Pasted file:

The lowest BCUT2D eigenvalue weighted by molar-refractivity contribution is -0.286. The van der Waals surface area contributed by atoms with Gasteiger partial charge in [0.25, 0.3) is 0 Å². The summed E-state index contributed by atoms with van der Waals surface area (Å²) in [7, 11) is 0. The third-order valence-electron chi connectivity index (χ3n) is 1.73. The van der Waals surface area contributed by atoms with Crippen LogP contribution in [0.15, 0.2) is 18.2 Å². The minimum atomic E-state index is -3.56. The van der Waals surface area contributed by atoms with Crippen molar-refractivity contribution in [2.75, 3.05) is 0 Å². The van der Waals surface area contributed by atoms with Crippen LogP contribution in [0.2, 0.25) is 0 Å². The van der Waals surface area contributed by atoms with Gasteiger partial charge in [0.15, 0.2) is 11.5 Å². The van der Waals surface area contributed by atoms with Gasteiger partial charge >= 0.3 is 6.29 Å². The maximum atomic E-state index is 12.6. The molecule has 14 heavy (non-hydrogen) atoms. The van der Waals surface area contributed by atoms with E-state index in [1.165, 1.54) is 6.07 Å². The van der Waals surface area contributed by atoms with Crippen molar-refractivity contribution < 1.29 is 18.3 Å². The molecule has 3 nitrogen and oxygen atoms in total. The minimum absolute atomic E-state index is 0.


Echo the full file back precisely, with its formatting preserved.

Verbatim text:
The lowest BCUT2D eigenvalue weighted by molar-refractivity contribution is -0.286. The van der Waals surface area contributed by atoms with Gasteiger partial charge in [0.25, 0.3) is 0 Å². The summed E-state index contributed by atoms with van der Waals surface area (Å²) in [7, 11) is 0. The third-order valence-electron chi connectivity index (χ3n) is 1.73. The van der Waals surface area contributed by atoms with Crippen LogP contribution in [0.15, 0.2) is 18.2 Å². The minimum atomic E-state index is -3.56. The van der Waals surface area contributed by atoms with Crippen molar-refractivity contribution in [2.75, 3.05) is 0 Å². The van der Waals surface area contributed by atoms with Crippen LogP contribution in [0.2, 0.25) is 0 Å². The van der Waals surface area contributed by atoms with Gasteiger partial charge in [0.15, 0.2) is 11.5 Å². The van der Waals surface area contributed by atoms with Gasteiger partial charge >= 0.3 is 6.29 Å². The maximum atomic E-state index is 12.6. The molecule has 14 heavy (non-hydrogen) atoms. The van der Waals surface area contributed by atoms with E-state index in [1.165, 1.54) is 6.07 Å². The van der Waals surface area contributed by atoms with Crippen molar-refractivity contribution < 1.29 is 18.3 Å². The molecule has 3 nitrogen and oxygen atoms in total. The minimum absolute atomic E-state index is 0.